Can You Freeze Butter?
It's a wonder the internet searches that can come from a simple trip to Costco. This time, it was the big box of butter that got me.
It wasn't until I got home that I realized I had purchased an unreasonable amount of the stuff. With the holiday baking season solidly behind me, I immediately had visions of a future Saturday in the not-too-distant future when I would sadly chuck the expired yellow boxes into the trash. Then I remembered for most every problem, there is a solution that begins with a quick internet search. Minutes later I was merrily transporting my butter stock to the deep freezer for safe keeping and vowing to never again buy a single box.
Both the cost savings and the convenience of buying butter in bulk has me hooked, but before I convince you to do the same, there are a few things you should know about how to freeze butter.
Following these tips for freezing butter will help ensure the quality, texture, and flavor of your favorite kitchen staple and mine stays top notch—and we all know no self-respecting home cook would ever stand for anything less.
How To Freeze Butter
If you've ever tasted butter that has picked up some funky flavors from sitting in the fridge too long, you won't question the measures needed to ensure the same doesn't happen with your stockpile of frozen butter.
U.S. Dairy recommends storing butter in its original packaging, but you can also opt to wrap it in either plastic wrap or foil, and place it into a freezer-safe airtight container.
As long as you label the packaging with the date you froze it (or the date by which it should be thawed, depending on your personal freezer-labeling system), you'll be in the clear.
Will Freezing Butter Alter the Taste?
As long as you follow our instructions for properly freezing butter (particularly the part about its freezer shelf life), there's no reason your butter shouldn't have the same taste and textural qualities as the sticks sitting in your fridge.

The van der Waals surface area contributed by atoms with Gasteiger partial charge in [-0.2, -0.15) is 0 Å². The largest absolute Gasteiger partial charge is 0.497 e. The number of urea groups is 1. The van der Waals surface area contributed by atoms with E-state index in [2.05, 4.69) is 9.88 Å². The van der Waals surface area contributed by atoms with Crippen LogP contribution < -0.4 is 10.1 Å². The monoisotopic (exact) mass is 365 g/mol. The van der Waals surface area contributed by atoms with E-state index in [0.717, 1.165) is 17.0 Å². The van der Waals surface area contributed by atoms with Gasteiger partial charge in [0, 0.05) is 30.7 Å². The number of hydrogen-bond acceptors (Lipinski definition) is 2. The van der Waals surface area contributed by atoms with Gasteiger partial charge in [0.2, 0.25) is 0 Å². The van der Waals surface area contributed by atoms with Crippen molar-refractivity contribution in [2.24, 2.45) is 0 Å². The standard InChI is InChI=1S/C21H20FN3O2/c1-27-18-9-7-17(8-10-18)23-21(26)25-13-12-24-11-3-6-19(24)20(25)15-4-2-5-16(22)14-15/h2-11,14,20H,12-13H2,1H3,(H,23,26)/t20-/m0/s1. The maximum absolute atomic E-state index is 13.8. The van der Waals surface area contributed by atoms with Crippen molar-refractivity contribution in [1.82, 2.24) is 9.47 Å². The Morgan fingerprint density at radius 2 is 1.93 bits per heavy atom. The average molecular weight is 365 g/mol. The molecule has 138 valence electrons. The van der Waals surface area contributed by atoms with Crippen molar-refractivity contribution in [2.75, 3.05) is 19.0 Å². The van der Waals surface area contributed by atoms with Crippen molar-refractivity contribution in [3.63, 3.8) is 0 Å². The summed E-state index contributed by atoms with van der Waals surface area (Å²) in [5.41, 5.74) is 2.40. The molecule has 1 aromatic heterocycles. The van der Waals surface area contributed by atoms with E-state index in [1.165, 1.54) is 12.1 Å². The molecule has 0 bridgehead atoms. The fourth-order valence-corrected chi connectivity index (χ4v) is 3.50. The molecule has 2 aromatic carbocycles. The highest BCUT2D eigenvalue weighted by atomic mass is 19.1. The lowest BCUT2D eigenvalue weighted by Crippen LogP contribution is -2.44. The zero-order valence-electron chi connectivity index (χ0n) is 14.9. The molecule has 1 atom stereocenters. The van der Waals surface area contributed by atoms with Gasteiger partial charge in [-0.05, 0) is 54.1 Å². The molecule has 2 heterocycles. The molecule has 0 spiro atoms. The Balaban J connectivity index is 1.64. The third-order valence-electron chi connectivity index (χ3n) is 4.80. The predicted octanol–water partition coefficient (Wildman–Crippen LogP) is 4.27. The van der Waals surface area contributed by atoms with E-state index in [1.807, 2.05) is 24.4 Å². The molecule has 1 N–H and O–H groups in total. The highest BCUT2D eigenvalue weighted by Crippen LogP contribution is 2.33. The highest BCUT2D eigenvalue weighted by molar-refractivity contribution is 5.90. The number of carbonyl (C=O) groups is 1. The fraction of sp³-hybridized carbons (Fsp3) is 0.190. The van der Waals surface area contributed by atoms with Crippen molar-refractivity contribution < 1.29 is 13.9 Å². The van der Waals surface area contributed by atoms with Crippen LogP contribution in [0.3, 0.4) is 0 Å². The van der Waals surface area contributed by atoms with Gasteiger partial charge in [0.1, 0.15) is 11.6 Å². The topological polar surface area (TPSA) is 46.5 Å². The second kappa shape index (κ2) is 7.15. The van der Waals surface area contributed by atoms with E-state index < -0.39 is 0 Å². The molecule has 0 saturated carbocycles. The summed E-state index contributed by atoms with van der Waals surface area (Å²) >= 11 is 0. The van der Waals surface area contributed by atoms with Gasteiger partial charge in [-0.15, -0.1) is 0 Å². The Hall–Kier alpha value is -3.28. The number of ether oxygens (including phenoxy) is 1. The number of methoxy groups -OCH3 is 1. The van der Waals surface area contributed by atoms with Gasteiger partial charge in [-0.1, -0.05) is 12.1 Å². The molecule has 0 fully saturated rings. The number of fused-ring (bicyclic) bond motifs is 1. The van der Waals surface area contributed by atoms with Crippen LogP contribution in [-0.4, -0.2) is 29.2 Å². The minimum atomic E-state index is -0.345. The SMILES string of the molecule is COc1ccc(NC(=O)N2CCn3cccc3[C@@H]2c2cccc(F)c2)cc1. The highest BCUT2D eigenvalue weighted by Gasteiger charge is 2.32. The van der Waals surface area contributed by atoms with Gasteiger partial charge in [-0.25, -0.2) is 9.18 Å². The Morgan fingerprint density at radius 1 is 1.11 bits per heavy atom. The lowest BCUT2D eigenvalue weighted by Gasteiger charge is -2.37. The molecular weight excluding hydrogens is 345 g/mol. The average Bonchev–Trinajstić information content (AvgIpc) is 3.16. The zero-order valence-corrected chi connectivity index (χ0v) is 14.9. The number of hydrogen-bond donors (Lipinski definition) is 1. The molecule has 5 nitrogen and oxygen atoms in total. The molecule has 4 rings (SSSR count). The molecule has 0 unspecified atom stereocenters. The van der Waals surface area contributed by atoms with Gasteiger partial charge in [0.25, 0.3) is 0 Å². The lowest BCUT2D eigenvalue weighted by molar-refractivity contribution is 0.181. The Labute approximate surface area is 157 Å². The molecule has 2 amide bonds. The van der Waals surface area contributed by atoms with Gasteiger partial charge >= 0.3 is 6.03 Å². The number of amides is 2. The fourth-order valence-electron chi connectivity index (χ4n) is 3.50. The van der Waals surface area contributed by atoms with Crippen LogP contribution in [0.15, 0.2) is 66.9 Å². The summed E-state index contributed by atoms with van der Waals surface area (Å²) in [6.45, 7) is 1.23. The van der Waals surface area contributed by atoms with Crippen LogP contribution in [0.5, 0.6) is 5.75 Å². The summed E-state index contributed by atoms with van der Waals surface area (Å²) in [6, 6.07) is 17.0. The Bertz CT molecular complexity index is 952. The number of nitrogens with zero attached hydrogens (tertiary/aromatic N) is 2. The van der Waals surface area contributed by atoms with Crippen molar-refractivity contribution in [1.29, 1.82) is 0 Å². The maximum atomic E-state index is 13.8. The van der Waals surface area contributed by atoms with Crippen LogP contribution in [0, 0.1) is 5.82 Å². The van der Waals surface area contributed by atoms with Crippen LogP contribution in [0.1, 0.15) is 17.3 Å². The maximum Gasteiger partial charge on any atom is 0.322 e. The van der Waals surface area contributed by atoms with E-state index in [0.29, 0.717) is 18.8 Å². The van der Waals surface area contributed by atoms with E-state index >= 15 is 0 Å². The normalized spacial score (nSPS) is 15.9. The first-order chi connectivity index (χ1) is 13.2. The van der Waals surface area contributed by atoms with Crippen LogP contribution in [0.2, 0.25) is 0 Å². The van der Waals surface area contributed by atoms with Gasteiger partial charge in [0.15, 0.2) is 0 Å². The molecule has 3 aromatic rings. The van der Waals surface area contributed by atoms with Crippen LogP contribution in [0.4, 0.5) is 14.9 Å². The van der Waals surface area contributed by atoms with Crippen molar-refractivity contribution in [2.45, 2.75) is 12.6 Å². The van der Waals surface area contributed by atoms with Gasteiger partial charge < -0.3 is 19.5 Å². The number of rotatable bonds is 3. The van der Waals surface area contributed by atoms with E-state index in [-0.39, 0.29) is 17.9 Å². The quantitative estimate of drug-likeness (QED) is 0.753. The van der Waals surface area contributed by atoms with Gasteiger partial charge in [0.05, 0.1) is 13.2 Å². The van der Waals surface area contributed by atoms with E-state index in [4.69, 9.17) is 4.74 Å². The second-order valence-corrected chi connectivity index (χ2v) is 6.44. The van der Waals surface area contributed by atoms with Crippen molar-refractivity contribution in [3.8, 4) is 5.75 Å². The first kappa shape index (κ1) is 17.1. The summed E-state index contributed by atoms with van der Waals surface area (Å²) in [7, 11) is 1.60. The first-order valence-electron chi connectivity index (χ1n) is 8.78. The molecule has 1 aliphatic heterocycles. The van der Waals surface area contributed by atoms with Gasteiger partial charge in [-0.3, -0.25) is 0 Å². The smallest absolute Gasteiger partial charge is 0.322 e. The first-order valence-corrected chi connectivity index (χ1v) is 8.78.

How Long Can You Freeze Butter?
You'll need to freeze the butter prior to its "Use By" date. And, once you pull it from the freezer, Land O'Lakes recommends using it within 30 days.
Beyond that, the timeline for freezing sticks of butter varies depending on whether the butter is salted or unsalted. Salt acts as a preservative, so salted butter has a longer shelf life, no matter where it's stored, than unsalted.
U.S. Dairy recommends freezing unsalted butter for a maximum of five months, whereas salted butter can be frozen up to nine months.
Can You Freeze Butter Substitutes?
Now, what about those butter spreads and margarines that come in plastic containers? Chances are the containers are not freezer grade, which means they could split, crack, or break while in the freezer. For that reason, Land O'Lakes does not recommend freezing any of their spreadable products unless transferred into a freezer-safe container first.
How To Thaw Butter
Transfer frozen sticks or block of butter to the fridge, and give it 24 hours to thaw. After that, it's ready to use any way you'd normally use butter.
If you need to bring your butter to room temperature quickly, use a box grater to grate the frozen stick. That handy trick will greatly speed up the process of thawing butter for baked goods.
The best part about freezing butter is that you'll likely never find yourself with a shortage. Just buy a fresh package (or four) when your freezer supply starts getting low. The only caveat is that you'll need to allow ample time for it to thaw in the refrigerator properly.